“Every time you win a fight the perception’s gonna change a little bit more and you gain a little bit more credibility with the fans,” said Lawlor. “You only have so long in this sport, whether you like it or not, so my whole take on the thing is, if you can get out there and get people to know who you are, whether it’s by walking your cornerman out on a leash, coming out to outlandish music, or wearing costumes, people are gonna take notice of that. Best of Lawlor
UFC 151 canceled
When Dan Henderson was forced out of his UFC 151
clash with Jon Jones, scheduled for September 1, 2012, it was expected
that a replacement would be found and the event would go on. But it
didn’t happen that way, as several replacements turned down the late
notice fight, with only one - Chael Sonnen – accepting a bout with the
light heavyweight champion. But when Jones refused to battle Sonnen on
short notice, the UFC made the unprecedented decision to scrap the
event. Jones would defend his title later that September against Vitor
Belfort at UFC 152, while Sonnen not only gets a shot at Jones at UFC
159 in April, he also spent six weeks coaching against the champ on The
Ultimate Fighter. Hear the announcement
Not bad for an old guy
The lead-up to the 2007 bout between Randy Couture and Tim Sylvia was similar to that before Evander Holyfield’s first fight with Mike Tyson. People weren’t concerned that Couture might lose; they were concerned that he was going to get seriously hurt. Consider that Couture was come off a yearlong retirement predicated by a knockout loss to Chuck Liddell, and that in his two previous bouts at heavyweight, he was stopped by Ricco Rodriguez and Josh Barnett. Add in Sylvia’s 6 foot 8, 265 pound frame, and it was going to be a long night for Couture. And it was a long night, 25 minutes worth, but in those 25 minutes, Couture turned back the clock with a dominating performance that had the fans in Columbus, Ohio on their feet from start to finish. May not fit your traditional definition of a ‘crazy’ moment, but it was crazy that night. See fight
Griffin takes the mic
After the final bell rang in his rubber
match against Tito Ortiz at UFC 148 last July, Forrest Griffin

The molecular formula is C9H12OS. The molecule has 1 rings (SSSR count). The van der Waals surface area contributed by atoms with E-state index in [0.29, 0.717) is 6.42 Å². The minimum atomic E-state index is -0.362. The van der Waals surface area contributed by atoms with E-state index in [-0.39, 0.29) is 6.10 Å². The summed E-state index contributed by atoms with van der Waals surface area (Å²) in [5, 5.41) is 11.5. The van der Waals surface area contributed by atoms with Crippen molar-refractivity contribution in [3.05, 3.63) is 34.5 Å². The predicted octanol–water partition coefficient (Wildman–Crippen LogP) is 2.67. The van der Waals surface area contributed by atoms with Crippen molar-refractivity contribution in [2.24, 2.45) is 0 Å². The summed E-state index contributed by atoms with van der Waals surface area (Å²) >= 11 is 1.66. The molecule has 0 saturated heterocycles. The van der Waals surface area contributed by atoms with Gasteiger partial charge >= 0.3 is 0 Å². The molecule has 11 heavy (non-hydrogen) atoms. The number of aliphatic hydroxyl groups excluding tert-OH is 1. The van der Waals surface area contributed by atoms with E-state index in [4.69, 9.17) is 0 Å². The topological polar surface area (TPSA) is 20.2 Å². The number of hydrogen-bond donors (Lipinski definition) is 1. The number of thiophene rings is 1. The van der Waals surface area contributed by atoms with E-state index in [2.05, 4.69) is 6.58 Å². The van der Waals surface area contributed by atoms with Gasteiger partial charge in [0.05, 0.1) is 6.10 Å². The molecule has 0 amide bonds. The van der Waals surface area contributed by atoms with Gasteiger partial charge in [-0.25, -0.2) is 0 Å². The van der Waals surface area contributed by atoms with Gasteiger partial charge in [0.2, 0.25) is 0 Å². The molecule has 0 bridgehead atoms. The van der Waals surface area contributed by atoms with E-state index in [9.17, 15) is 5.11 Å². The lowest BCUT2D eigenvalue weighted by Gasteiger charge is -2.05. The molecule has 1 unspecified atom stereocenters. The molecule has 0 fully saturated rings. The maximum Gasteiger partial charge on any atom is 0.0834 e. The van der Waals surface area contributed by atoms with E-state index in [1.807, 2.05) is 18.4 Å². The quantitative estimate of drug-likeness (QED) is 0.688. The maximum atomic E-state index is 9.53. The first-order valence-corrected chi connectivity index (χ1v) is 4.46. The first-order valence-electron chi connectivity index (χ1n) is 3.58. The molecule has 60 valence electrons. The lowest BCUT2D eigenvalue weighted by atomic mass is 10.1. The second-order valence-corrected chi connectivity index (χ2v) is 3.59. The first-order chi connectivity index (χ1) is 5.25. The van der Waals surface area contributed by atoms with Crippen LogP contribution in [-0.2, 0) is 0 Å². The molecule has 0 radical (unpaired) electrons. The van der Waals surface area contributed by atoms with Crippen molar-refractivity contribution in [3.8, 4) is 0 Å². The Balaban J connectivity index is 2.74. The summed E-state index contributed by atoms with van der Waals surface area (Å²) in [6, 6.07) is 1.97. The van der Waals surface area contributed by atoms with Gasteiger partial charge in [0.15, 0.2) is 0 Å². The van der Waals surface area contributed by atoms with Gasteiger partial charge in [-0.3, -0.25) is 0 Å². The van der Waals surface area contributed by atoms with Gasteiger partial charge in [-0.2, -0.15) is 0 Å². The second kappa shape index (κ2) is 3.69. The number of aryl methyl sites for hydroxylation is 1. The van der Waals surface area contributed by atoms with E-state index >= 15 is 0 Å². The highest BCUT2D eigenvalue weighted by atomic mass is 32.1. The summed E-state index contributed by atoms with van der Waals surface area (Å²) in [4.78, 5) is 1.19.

immediately left the Octagon, unhappy with his performance. UFC
president Dana White left his seat to bring Griffin back for the reading
of the scorecards, but after the former light heavyweight champion was
ruled the winner, things got even more bizarre, as he took the
microphone from color commentator Joe Rogan and conducted his own
post-fight interview with Ortiz. Watch the interview
The Buffer 360
UFC 100 was the biggest event in UFC history, and in the weeks leading up to the bout, many wondered whether Octagon announcer Bruce Buffer would up the ante on his 180 technique of introducing the fighters to do what was going to be dubbed the Buffer 360? Amazingly enough, this idea took on a life of its own as the event drew closer, with Buffer playing it close to the vest, saying that he would only do it if it came spontaneously in the Octagon. Well, during his introduction of heavyweight champion Brock Lesnar, it happened, and the Buffer 360 became the talk of MMA message boards around the internet. Sadly, Buffer hasn’t brought it back out since, but that won’t stop us from asking for it. See Joe Rogan's buildup and reaction
Ebersole’s unique post-fight bonus
When Brian Ebersole stopped Dennis
Hallman in the first round of their UFC 133 bout in August of 2011, it
was impressive victory, but one that wasn’t going to surpass Vitor
Belfort’s KO of Yoshihiro Akiyama for Knockout of the Night honors. And
it didn’t. But Ebersole did walk away with an award that Dana White
described as a “getting those horrifying shorts off TV as soon as
possible” bonus. The reason? Hallman’s blue speedo, which he wore as the
penalty for losing a bet, horrifying the viewing world at the same
BJ Penn has left the building
How do you top an 11 second knockout over a world-class contender like Caol Uno? If you’re BJ Penn, you finish the job and immediately run out of the Octagon and back to your locker room without interviews, congratulatory handshakes or poses for the camera. This was Penn getting caught up in the emotion of the moment and it firmly established him as one of the UFC’s legendary free spirits. Watch his exit
Bustamante gets two taps for the price of one
Renowned ground fighter Murilo Bustamante has the jiu-jitsu skills to force anyone to tap out. But when he defended his UFC middleweight title against Matt Lindland at UFC 37 in May of 2002, he had to do it twice in one fight. Early in the bout, he caught Lindland in an armbar, and after an apparent tap, he released the hold. Lindland protested and referee John McCarthy decided to restart the action, but Bustamante was able to pull off the submission again, this time via guillotine choke in the third round.